Friday, May 27, 2016

MFA Life: Not As Scary As I Thought

A Year in Review

Yes, my fellow young writers, take heart from that title. You'd never know it from the stress of applying to MFA programs -- nor from the bedlam of controversy surrounding them, for that matter -- but actually being in the MFA is not nearly as terrifyingly intense as it sounds.

That's been the case for me, anyway, at Southern Connecticut State University's MFA in Creative Writing program, where I recently finished my first year of graduate studies. I feel like I'm being obnoxiously repetitive at this point, but I can't say enough how much I am enjoying the experience and feel that I made the right decision. Coming from a small, close-knit English department in undergrad, it feels perfect being in an environment where workshops (and even literature elective classes) are an intimate size, making it easy to develop meaningful relationships with instructors and fellow writers. One of my last experiences of the semester was attending a night of thesis readings by graduating candidates, including two brilliant women who'd been in my prose classes this year; the amount of love and support (and the lack of enough seats!) I saw in that room was astounding, and it reminded me so much of the family atmosphere I adored at Westfield State. Basically -- clichédly -- it feels pretty great to be part of a talented and passionate writing community.

To properly balance off my enthusiasm, I suppose I should note that it's not all rainbows and butterflies -- nothing is. Graduate school is no cakewalk, but I feel fortunate in that the dedication to excellence I found at Westfield made me well-prepared for the crazy workload and high standards of grad classes. What I wasn't prepared for, however, was the surprisingly relaxed atmosphere at the heart of the MFA: the workshop courses.

Relaxed? you say. In the all-intensive, higher-worldly, great-and-powerful graduate MFA? Yup. Relaxed.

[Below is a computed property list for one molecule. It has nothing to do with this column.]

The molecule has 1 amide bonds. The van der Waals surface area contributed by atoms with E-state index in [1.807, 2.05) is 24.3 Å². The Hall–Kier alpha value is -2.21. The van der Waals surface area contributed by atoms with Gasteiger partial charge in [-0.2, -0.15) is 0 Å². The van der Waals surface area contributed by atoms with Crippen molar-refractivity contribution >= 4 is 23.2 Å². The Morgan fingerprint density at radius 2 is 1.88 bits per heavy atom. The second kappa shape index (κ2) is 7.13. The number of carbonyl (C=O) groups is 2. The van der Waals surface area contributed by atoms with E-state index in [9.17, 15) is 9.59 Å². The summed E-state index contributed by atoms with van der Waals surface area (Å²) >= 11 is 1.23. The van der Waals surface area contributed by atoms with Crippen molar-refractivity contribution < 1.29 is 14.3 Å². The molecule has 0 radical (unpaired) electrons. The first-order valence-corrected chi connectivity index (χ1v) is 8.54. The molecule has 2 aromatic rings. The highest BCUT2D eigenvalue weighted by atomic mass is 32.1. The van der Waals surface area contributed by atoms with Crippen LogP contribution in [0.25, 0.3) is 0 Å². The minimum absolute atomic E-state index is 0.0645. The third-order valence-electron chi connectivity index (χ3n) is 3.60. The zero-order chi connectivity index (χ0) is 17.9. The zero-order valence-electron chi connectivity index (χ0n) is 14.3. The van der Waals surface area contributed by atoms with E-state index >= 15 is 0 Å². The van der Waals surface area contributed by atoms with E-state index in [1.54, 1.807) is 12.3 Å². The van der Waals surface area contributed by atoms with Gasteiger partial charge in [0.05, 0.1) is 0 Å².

I was shocked when I discovered this atmosphere. After all, I'd come from an undergraduate writing concentration that prided itself on challenging students toward their absolute best. I'd taken workshops where we were expected to churn out new stories almost every week of the semester -- and good stories, not the I-wrote-this-the-night-before kind, or even the first-draft kind. In those workshops, there was a tough-loving emphasis on always turning in one's best work and on constantly producing work, for which I'm grateful because it taught me to take writing seriously. I had imagined that an MFA program would be that kind of intensity times ten -- with maybe less personal supportiveness, more objective criticalness from faculty. But here at SCSU, it's been a different vibe altogether. In the fiction workshop, each student submits only three stories throughout the semester, consisting of any length or subject of their choosing. (By grad school, writers are assumed to be producing work independently -- no more hand-holding prompts here!) Sometimes those stories are revisions or rewrites of work from previous semesters; sometimes they are partially-completed chapters; sometimes they come with notes from the author saying they're not sure where to go with the story and are looking for suggestions. While sloppy work is still looked down upon, workshop submissions in the MFA are essentially anything-goes, and workshops themselves tend to be conversational and informal (albeit professional). But what shocked GPA-obsessed me the most, I think, was the lack of emphasis on grading: at least in the fiction workshops, nothing gets individually graded, and as long as writers put good effort into their submissions and critiques, it's not difficult to earn an A for the course.